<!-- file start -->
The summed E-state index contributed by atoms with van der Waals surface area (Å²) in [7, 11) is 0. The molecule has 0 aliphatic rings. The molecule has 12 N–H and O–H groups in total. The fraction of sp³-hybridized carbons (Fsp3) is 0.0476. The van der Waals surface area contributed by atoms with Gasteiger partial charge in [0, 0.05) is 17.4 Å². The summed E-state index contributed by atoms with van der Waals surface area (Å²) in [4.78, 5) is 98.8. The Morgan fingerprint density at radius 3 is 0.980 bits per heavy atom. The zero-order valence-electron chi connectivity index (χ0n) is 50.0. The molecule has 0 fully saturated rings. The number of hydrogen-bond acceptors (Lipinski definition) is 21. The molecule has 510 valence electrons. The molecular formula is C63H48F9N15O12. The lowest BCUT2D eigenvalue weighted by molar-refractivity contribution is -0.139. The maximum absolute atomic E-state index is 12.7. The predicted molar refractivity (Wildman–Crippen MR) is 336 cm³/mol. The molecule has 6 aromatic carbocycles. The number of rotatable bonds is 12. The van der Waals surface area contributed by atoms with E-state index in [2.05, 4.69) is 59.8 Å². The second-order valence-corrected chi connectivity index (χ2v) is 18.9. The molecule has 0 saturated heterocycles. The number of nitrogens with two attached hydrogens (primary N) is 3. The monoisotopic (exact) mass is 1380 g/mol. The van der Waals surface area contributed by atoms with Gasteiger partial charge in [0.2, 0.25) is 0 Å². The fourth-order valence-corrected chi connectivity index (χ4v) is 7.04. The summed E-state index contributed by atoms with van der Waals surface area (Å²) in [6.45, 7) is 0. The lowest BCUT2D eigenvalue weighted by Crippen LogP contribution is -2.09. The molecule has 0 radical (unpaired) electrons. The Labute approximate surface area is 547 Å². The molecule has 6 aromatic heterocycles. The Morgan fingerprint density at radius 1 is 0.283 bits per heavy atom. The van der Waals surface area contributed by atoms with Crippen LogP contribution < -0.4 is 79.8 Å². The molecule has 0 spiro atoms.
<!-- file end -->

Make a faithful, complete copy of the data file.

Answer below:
The summed E-state index contributed by atoms with van der Waals surface area (Å²) in [7, 11) is 0. The molecule has 0 aliphatic rings. The molecule has 12 N–H and O–H groups in total. The fraction of sp³-hybridized carbons (Fsp3) is 0.0476. The van der Waals surface area contributed by atoms with Gasteiger partial charge in [0, 0.05) is 17.4 Å². The summed E-state index contributed by atoms with van der Waals surface area (Å²) in [4.78, 5) is 98.8. The Morgan fingerprint density at radius 3 is 0.980 bits per heavy atom. The zero-order valence-electron chi connectivity index (χ0n) is 50.0. The molecule has 0 fully saturated rings. The number of hydrogen-bond acceptors (Lipinski definition) is 21. The molecule has 510 valence electrons. The molecular formula is C63H48F9N15O12. The lowest BCUT2D eigenvalue weighted by molar-refractivity contribution is -0.139. The maximum absolute atomic E-state index is 12.7. The predicted molar refractivity (Wildman–Crippen MR) is 336 cm³/mol. The molecule has 6 aromatic carbocycles. The number of rotatable bonds is 12. The van der Waals surface area contributed by atoms with E-state index in [2.05, 4.69) is 59.8 Å². The second-order valence-corrected chi connectivity index (χ2v) is 18.9. The molecule has 0 saturated heterocycles. The number of nitrogens with two attached hydrogens (primary N) is 3. The monoisotopic (exact) mass is 1380 g/mol. The van der Waals surface area contributed by atoms with Gasteiger partial charge in [0.2, 0.25) is 0 Å². The fourth-order valence-corrected chi connectivity index (χ4v) is 7.04. The summed E-state index contributed by atoms with van der Waals surface area (Å²) in [6.45, 7) is 0. The lowest BCUT2D eigenvalue weighted by Crippen LogP contribution is -2.09. The molecule has 0 radical (unpaired) electrons. The Labute approximate surface area is 547 Å². The molecule has 6 aromatic heterocycles. The Morgan fingerprint density at radius 1 is 0.283 bits per heavy atom. The van der Waals surface area contributed by atoms with Crippen LogP contribution < -0.4 is 79.8 Å². The molecule has 0 spiro atoms.